The SmarK Rant for AWA Championship Wrestling on ESPN Classic–08.24.11

http://wrestling.insidepulse.com/2011/09/01/the-smark-rant-for-awa-championship-wrestling-on-espn-classic-08-24-11/ You know when you’re watching a shitty show and suddenly there’s one of the greatest matches of all-time as the main event and you didn’t even know it was coming?  Yeah, that’s this show.  One word:  Bloodbath. 

The SmarK Rant for AWA Championship Wrestling on ESPN Classic–08.24.11

http://wrestling.insidepulse.com/2011/09/01/the-smark-rant-for-awa-championship-wrestling-on-espn-classic-08-24-11/ You know when you’re watching a shitty show and suddenly there’s one of the greatest matches of all-time as the main event and you didn’t even know it was coming?  Yeah, that’s this show.  One word:  Bloodbath. 

Wrestling Is Not Cyclical

Scott –
Hey, since I am just getting back from Memphis, I thought I would pull the strap down and drop the fist in one of the more inane memes in wrestling fandom: "the professional wrestling business has always been and always will be cyclical."
This is wrong on so many levels.
1) And most obviously – the professional wrestling business has not "always been cyclical" because, it has not "always been".  It might be 100 years old, at best, the territory system more like 70 years old, and it died out; the modern wrestling era is not quite 30 years old; it’s been around a decade since the end of the Attitude era, which is gone.  It’s not anything like saying sunspots or the precession of the equinoxes are cyclical, but people say it with same decree of certainty.
2) At best, people make statistical generalizations based on maybe two data points and call that a trend.  It’s not.  The professional wrestling business may be down for good.  I don’t know, and neither does anyone else.
3) Game changers.  For years, a certain segment of the audience thought wrestling was not staged.  Like professional magicians when they show how their tricks work, once pro wrestling broke kayfabe it may have been only a matter of time before they lost audience, or, were left with the only segment of the population who still believes – kids.  Another game changer is MMA.  Why watch staged violence when you can see the real thing, particularly one that has learned a lot from wrestling as to how to stage events?
4) Divergence of audience tastes.  When Austin caught fire, virtually everyone liked him.  These days, that is virtually impossible, because adult men like certain wrestlers (in general, there are exceptions) while women & children like other wrestlers (like John Cena).  People who say "no one likes John Cena" aren’t listening to over half the audience, apparently because of the higher pitch if their voices.  Women and kids like the more traditional baby faces, guys like cool heels, and that may not change, or it may, I don’t know.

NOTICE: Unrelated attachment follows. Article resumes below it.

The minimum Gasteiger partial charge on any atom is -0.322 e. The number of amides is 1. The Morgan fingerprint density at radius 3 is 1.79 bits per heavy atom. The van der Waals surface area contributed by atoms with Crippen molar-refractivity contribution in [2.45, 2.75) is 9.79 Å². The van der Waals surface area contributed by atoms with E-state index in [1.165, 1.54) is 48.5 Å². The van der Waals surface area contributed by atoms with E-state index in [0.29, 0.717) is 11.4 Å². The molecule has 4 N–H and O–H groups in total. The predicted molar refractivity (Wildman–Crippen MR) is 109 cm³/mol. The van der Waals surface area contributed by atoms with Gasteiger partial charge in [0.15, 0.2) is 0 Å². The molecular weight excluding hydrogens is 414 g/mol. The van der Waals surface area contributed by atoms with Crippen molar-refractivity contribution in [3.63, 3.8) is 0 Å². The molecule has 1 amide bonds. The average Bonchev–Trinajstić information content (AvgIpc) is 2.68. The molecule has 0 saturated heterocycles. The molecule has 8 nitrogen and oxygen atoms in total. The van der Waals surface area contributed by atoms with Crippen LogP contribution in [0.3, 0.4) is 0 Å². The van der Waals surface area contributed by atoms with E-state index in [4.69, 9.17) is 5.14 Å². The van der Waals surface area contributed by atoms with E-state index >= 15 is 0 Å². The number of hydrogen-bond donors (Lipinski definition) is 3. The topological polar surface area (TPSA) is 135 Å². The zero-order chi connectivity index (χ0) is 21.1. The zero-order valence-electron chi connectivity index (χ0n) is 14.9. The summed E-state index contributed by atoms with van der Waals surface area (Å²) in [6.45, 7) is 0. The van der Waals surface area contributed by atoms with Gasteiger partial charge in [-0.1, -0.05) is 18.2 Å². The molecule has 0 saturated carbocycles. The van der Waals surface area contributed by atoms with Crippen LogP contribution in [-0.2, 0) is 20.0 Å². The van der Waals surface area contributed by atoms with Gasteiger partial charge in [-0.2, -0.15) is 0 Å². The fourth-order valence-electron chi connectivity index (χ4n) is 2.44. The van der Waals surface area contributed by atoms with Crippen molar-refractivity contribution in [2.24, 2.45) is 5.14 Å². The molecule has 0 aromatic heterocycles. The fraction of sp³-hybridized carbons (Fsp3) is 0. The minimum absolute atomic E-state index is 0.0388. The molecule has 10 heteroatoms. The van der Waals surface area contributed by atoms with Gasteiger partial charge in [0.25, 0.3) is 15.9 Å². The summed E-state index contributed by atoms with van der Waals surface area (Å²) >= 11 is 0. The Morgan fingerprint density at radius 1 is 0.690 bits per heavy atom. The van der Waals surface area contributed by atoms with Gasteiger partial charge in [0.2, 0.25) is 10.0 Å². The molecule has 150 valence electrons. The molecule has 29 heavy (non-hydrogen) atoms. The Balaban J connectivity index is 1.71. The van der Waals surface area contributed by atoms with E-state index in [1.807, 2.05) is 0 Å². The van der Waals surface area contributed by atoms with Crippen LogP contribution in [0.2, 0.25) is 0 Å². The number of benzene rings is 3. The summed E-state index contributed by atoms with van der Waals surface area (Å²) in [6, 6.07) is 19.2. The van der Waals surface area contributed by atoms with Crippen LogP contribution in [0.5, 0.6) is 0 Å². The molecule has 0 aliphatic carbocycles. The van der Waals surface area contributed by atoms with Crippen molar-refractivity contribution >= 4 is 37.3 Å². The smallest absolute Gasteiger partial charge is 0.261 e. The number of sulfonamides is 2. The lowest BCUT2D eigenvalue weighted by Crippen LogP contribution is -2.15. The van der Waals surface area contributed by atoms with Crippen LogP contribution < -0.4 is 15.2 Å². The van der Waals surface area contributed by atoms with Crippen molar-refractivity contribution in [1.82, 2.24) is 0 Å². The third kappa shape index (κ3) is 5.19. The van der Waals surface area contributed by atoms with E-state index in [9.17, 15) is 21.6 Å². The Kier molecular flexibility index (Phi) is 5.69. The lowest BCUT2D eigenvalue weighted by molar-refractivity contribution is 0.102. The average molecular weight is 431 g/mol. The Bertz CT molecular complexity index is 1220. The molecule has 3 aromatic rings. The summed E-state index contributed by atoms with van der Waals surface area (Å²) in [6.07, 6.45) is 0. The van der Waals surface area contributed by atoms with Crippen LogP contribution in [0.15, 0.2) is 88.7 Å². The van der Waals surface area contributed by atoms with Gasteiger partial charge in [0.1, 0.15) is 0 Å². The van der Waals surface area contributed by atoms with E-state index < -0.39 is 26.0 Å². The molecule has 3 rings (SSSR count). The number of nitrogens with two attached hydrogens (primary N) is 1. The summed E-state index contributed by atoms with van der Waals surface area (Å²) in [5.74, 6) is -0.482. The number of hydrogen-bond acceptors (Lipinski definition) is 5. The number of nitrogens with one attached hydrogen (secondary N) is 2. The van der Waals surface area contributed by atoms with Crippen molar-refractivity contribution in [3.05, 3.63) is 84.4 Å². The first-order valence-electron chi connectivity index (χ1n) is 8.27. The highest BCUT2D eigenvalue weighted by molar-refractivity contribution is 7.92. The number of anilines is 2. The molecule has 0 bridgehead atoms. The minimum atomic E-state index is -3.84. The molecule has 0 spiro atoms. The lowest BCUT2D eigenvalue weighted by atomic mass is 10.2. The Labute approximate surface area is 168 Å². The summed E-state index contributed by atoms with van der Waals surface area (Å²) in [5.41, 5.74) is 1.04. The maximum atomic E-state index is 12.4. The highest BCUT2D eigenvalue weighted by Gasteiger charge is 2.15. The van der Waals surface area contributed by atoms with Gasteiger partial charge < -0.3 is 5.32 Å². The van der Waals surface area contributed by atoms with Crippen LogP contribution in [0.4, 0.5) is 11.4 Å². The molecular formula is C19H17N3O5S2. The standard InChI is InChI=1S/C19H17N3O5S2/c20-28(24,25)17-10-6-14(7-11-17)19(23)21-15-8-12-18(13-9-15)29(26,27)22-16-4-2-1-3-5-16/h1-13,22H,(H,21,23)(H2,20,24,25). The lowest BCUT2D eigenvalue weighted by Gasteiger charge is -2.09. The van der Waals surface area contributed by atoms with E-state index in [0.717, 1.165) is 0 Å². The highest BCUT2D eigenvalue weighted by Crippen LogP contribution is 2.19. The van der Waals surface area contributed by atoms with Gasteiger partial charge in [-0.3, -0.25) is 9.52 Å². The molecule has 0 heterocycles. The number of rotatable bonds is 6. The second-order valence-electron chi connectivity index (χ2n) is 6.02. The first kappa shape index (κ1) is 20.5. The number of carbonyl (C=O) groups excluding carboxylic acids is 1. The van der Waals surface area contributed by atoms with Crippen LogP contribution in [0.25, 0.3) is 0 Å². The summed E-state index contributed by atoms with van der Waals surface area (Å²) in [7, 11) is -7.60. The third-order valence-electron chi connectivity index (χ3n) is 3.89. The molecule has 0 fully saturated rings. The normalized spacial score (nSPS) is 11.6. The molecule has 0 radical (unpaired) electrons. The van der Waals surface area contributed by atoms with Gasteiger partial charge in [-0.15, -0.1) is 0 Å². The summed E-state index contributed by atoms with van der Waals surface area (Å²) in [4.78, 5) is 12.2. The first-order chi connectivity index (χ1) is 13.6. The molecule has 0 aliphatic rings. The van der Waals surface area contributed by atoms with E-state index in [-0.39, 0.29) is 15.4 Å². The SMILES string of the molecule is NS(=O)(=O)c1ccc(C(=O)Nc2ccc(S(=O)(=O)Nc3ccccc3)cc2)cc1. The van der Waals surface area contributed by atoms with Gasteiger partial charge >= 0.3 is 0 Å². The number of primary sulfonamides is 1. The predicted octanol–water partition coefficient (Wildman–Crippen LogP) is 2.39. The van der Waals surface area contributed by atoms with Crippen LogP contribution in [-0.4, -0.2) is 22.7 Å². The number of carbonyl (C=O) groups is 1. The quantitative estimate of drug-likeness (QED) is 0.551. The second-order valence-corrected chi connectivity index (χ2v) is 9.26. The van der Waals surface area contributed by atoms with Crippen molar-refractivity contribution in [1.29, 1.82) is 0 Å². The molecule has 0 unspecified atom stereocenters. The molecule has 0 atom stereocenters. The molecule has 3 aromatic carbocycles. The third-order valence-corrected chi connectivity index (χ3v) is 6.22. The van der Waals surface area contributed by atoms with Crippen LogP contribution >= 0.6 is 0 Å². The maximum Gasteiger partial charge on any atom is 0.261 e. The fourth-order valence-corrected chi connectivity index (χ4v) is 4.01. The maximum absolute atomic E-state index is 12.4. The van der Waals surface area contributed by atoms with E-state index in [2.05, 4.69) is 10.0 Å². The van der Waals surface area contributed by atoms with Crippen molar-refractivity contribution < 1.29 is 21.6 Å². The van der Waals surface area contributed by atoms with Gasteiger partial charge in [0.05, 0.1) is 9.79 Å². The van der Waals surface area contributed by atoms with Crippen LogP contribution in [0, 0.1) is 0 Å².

The upshot is, wrestling had a few cycles during it’s brief history as we know it (it has existed in barely related forms for ages, if one wants to go there), but there have been one-time changes that may have changed that business for ever (breaking kayfabe and MMA) and changes in tastes that have made a universal baby face character hard to achieve anymore.  It’s very possible that the only cycle we will see from now on is one where WWE reaches Impact Wrestling levels of cultural irrelevance.

Couldn’t have said it better.

The SmarK Rant for AWA Classic Championship Wrestling on ESPN Classic (08.17.11)

http://wrestling.insidepulse.com/2011/08/20/the-smark-rant-for-awa-championship-wrestling-on-espn-classic-08-17-11/ I’m drawn to this show like a car wreck.  It’s like when you’re walking down the street and see people beating up a ginger kid, and you’re like “Man, I should help that poor freak” but then you stop and take a video for Youtube instead because it’s hilarious.  But you feel bad about it afterwards.  Like that.

Wrestling Press Plug

Hey Scott, I have a little blurb promoting our new issue of Wrestling Press magazine, would you mind posting it again? Thanks, and all the best, Greg —————————- Brock Lesnar on Vince McMahon and WWE
Brock Lesnar, the only man to ever hold championship gold in both WWE & the UFC, has been speaking to TWP Magazine about his time in WWE and how it helped him as a world class MMA fighter. Here are some highlights: On Vince McMahon and WWE: “These guys, they just don’t have another life. When they go home, they really can’t get out of tune with their on-stage persona. There’s really no time. I think the biggest thing is there’s really no downtime for the human body to recover, and more importantly, for their mind to recover where you’re constantly on the road, and in a program where you can’t get outside to take an outside look at what’s going on — guys resort to all kinds of extracurricular activities.” On what being with WWE has done for his career: ”I’m not stupid — without the WWE, the WWE made me a household name and increased my value tenfold before I even pursued the UFC. Could I be where I am today without the WWE? Probably not. Could I be drawing the same numbers that I’m drawing? Probably not. I brought a lot of fans over, a lot of crossover fans that I brought, just from the general public and WWE fans, I believe.” Other interviews featured in this free edition of The Wrestling Press include Al Snow as he talks about his job for Impact Wrestling. Also featured are articles on CM Punk and what’s next for him, we look at the Top 25 managers of all time, Is nostalgia for the past dooming wrestling’s future?, We look at The Good, The Bad and The Ugly of Impact Wrestling and a whole lot more. To read the full interview go to http://thewrestlingpress.com/?p=5282